|Unusual Taste - Odor - Chlorine
|Concern: The most probable cause is a low chlorine residual due to age of the water which can lead to egg, medicinal, or a fish smell. Even a perceived high chlorine smell can actually be a low chlorine residual due to the breakpoint in the disinfection process. Other causes of odor are dead-end lines, old plumbing, hot water heaters, or kitchen sink odors.
|Resolution: Frequently this concern can be corrected if the customer will run water for a few minutes (Using the kitchen or bathroom faucet). If this does not correct the concern, City Employees can flush the water main outside the customer's residence and then the customer can flush inside again.
|Concern: The most probable cause of milky water is air in the water lines. This may be caused by water main repair, low pressure, temperature changes, or over-heating of water in the hot water heater.
|Resolution: This concern can be resolved by either the customer flushing their water lines (faucets) and /or the city flushing the water main. Check the setting of the hot water heater thermostat and measure the water temperature. Normal setting should be below 150 degrees Fahrenheit. Ensure that the pressure/temperature relief valve on the hot water heater is functioning properly.
|Sediment - Discoloration - Rust
|Black Algae - Fungus in Plumbing Fixtures
|Concern: Usually caused by small particles from existing plumbing or hot water heaters, dislodged due to rapid changes in pressure or flow.
|Resolution: Symptoms can be resolved by flushing water lines (faucets) and flushing hot water heaters. There is a possibility that old water lines and /or the water heater may need to be replaced. If symptoms persist, collect a sample of the sediment for analysis to determine the origin.
|Concern: This concern is due to leaking kitchen or bathroom fixtures which leave standing water or moist surfaces. When this happens the chlorine dissipates from the water and algae growth results from spores in the air.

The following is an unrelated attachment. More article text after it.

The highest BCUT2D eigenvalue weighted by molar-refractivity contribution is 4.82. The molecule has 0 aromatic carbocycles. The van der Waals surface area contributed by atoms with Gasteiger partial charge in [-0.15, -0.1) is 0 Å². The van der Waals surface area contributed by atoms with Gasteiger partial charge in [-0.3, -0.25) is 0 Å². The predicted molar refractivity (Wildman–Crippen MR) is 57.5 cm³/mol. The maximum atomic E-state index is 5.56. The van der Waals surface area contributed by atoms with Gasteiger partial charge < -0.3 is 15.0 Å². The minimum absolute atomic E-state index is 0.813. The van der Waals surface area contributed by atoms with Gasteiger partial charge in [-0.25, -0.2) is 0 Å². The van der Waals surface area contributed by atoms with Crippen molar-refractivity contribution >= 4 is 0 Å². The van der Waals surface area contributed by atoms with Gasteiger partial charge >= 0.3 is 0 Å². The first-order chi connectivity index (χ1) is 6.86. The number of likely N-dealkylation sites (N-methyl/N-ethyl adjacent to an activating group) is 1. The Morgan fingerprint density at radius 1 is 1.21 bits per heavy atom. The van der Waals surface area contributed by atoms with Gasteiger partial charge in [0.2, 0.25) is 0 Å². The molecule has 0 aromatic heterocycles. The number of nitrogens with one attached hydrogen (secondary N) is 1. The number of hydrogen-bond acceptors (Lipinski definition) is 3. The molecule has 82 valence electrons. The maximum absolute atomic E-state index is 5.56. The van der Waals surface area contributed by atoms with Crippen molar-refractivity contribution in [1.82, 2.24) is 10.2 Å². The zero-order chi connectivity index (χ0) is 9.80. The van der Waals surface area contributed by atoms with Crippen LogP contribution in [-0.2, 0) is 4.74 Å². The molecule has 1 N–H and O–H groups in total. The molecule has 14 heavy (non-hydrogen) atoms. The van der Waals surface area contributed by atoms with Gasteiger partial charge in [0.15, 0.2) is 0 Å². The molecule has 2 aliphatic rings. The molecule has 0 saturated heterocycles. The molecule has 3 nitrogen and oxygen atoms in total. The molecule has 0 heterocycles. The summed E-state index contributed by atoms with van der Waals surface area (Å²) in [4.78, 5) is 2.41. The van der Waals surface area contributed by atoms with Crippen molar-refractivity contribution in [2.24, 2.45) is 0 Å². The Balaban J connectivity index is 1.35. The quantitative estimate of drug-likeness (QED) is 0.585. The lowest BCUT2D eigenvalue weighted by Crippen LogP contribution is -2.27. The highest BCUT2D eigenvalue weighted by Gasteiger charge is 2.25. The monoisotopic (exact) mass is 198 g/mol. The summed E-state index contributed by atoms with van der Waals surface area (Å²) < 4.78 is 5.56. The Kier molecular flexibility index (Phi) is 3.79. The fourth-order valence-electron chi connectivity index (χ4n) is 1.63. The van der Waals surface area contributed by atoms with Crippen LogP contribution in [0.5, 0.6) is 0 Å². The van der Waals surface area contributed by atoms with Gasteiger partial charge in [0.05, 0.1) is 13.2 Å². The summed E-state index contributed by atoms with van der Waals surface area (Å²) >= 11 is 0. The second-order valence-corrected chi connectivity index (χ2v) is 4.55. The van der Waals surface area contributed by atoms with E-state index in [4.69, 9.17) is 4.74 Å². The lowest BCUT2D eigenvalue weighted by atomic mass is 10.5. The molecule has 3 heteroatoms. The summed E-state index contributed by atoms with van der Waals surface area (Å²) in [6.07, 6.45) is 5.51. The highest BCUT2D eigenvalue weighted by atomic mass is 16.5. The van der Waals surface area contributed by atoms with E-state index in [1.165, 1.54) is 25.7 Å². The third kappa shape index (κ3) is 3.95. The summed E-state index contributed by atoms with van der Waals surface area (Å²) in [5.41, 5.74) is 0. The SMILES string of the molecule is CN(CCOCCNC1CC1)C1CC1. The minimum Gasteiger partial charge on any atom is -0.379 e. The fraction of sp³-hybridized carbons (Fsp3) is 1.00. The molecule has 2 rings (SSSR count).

|Resolution: The algae can be eliminated with common household bleach in a spray bottle. Toilets with algae "rings" can be treated the same way or a toilet bowl cleaner containing chlorine is effective in removing the algae. When using the spray bottle, particular attention should be taken to get the chlorine bleach solution up into the faucet/aerator and into the flush opening under the commode lid to insure a good kill of the algae/fungus.
|Concern: Water softeners can sometimes cause more concerns than they cure. If not properly installed and maintained, water softeners can cause taste, odor, sediment, or other problems. There are a variety of softeners that can eliminate chlorine and minerals from the water while adding sodium to an already stable drinking water. Destabilization of the water can cause increased corrosion in the plumbing system.
|Resolution: If a water softener has been installed, test the water quality before and after the unit to make sure that it is operating correctly. Ensure that the unit is serviced and maintained regularly.
For further information and assistance call Lakeland Water Utilities at 863.834.6802 Our operators and staff will work with you to resolve your concerns regarding the water delivered to your home or business.
You may also email the Water Treatment Plant by clicking here.